Two clinical isolates of C. albicans 0304103 and 01010 (both with FLC MIC80 > 64 μg/mL and BBR MIC80 > 16 μg/mL; MIC80 was determined as the lowest concentration of the drug that inhibited cell growth by 80%) were used in this study. C. albicans cells were routinely propagated in yeast-peptone-dextrose (YPD) liquid medium (1% w/v yeast extract, 2% w/v peptone, and 2% w/v dextrose) at 30°C in a shaking incubator. FLC (Pfizer-Roerig Pharmaceuticals, New York, NY, USA) was prepared in sterile H2O, BBR (Sigma–Aldrich, St Louis, MO, USA) was prepared in dimethyl sulfoxide (DMSO), and ergosterol (Sigma–Aldrich) was prepared in Tween 80–ethanol in 1:1 (v/v) ratio as 5 mM stock (Zhang et al., 2010; Zavrel et al., 2013).
Quantitative Analysis of Cellular Ergosterol
Total sterols were extracted from whole cells according to a previous report with slight modifications (Liang et al., 2009). Briefly, FLC (64 μg/mL), and/or BBR (16 μg/mL) was added to exponentially growing C. albicans cells for 16 h. The same volume of DMSO was added to the control group. The cells were then harvested and washed twice with phosphate-buffered saline [PBS; 10 mM phosphate buffer, 2.7 mM potassium chloride, and 137 mM sodium chloride (pH 7.4)]. The net weight of the cell pellet (approximate 0.5 g) was determined. PBS (2.5 mL) and 6 mL of 15% alcoholic sodium hydroxide solution (15 g NaOH and 10 mL of sterile distilled water, brought to 100 mL with 100% ethanol) were added to each pellet and mixed well by vortexing. The cell suspensions were incubated in an 80°C water bath for 1 h and then cooled to room temperature. Total sterols were extracted thrice with 6 mL of petroleum ether. Sterile distilled water (6 mL) was added to the combined upper phases and swirled for 1 min. Water was removed, and the tubes were incubated in a 60°C water bath until petroleum ether layer volatilized completely. The resulting samples were then dissolved in 0.5 mL of cyclohexane and used for gas chromatography (GC) quantification. Ergosterol standard (0.5 mg/mL), also dissolved in cyclohexane, and the sample-derivatized sterols were run through a VF-5MS fused silica column in a gas chromatograph (Agilent GC 7890B, Palo Alto, CA, USA) interfaced to a flame ionization detector. The injector temperature was 250°C. Moreover, the oven temperature was programmed to constant 100°C for 1 min, followed by a temperature increase of 10°C/min to a final temperature of 300°C. This final temperature was maintained for 10 min. Helium was used as the carrier gas. The linear velocity was 1 mL/min with a split ratio 10:1. The results were obtained by calibrating from the standard curve of ergosterol.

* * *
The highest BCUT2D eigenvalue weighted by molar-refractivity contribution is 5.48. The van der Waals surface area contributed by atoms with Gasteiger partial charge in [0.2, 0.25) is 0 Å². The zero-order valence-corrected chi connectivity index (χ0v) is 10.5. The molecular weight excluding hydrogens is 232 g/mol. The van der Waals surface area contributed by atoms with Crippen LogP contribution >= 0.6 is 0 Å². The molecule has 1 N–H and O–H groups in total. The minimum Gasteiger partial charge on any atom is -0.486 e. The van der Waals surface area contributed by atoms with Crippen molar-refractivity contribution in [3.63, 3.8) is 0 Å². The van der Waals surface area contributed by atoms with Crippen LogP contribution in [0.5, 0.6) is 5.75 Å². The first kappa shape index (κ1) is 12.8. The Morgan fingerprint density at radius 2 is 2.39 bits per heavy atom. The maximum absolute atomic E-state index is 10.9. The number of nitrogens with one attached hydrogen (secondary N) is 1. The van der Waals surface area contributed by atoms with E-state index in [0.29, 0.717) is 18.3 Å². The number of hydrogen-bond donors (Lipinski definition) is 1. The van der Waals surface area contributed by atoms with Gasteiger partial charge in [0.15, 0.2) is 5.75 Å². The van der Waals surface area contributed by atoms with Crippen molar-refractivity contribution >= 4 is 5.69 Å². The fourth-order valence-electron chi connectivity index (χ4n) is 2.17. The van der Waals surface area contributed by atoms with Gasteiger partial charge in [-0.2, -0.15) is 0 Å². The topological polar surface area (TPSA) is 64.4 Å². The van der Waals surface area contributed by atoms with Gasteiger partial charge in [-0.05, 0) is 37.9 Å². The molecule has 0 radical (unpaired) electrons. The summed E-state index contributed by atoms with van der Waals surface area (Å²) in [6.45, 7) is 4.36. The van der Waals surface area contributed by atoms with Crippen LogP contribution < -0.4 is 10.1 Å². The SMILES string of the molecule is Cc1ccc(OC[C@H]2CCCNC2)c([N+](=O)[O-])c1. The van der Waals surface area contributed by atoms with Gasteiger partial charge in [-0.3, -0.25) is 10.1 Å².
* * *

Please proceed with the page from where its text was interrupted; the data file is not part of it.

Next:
The hot-phenol method was used to extract total RNA samples from C. albicans isolates (Schmitt et al., 1990), which were treated with DNase I (TaKaRa Biotechnology, Dalian, China) to remove genomic DNA contamination. Reverse transcription was performed in a total volume of 20 μL with Avian Myeloblastosis Virus Reverse Transcriptase (TaKaRa Biotechnology), Random Primer (6-mer) (TaKaRa Biotechnology), and 1 μg of total RNA, followed by an exposure to 30 °C for 10 min, 45°C for 15 min, and 99°C for 2 min, as recommended by the manufacturer.
Real-time RT-PCR reactions were performed with SYBR Green I (TaKaRa Biotechnology), using a LightCycler Real-Time PCR system (Roche Molecular Biochemical, Mannheim, Germany). Gene-specific primers were designed using the Discovery Studio Gene software (Accelrys, Inc., San Diego, CA, USA). The primers are shown in Table 1. The thermal cycling conditions were as follows: an initial step at 95°C for 10 s, followed by 40 cycles at 95°C for 10 s, 62°C for 20 s, and 72°C for 15 s. The system software was used to monitor the change in fluorescence of SYBR Green I in every cycle, and then the threshold cycle (CT) was measured. For internal control, 18S rRNA was used. The formula 2-ΔΔCT was used to calculated the gene expression level of the drug-treated cells relative to that of the control cells, where ΔCT was the CT-value of genes of interest minus that of the internal control, and ΔΔCT was the mean ΔCT value of the drug-treated cells minus that of the control cells.
Growth Curve Assay
Exponentially growing C. albicans cells were harvested and resuspended in fresh YPD medium to 1 × 105 CFU/mL. Various concentrations of BBR and ergosterol (alone or in combination) were added (Zavrel et al., 2013) to the cells. The cells were cultured at 30°C with constant shaking (200 rpm), and the OD600 was measured at designated time points after culture (0, 3, 6, 9, 12, and 24 h). The same volume of solvents (DMSO, Tween 80, and ethanol) was added to the untreated control group. Three independent experiments were performed.
Intracellular BBR Accumulation Assay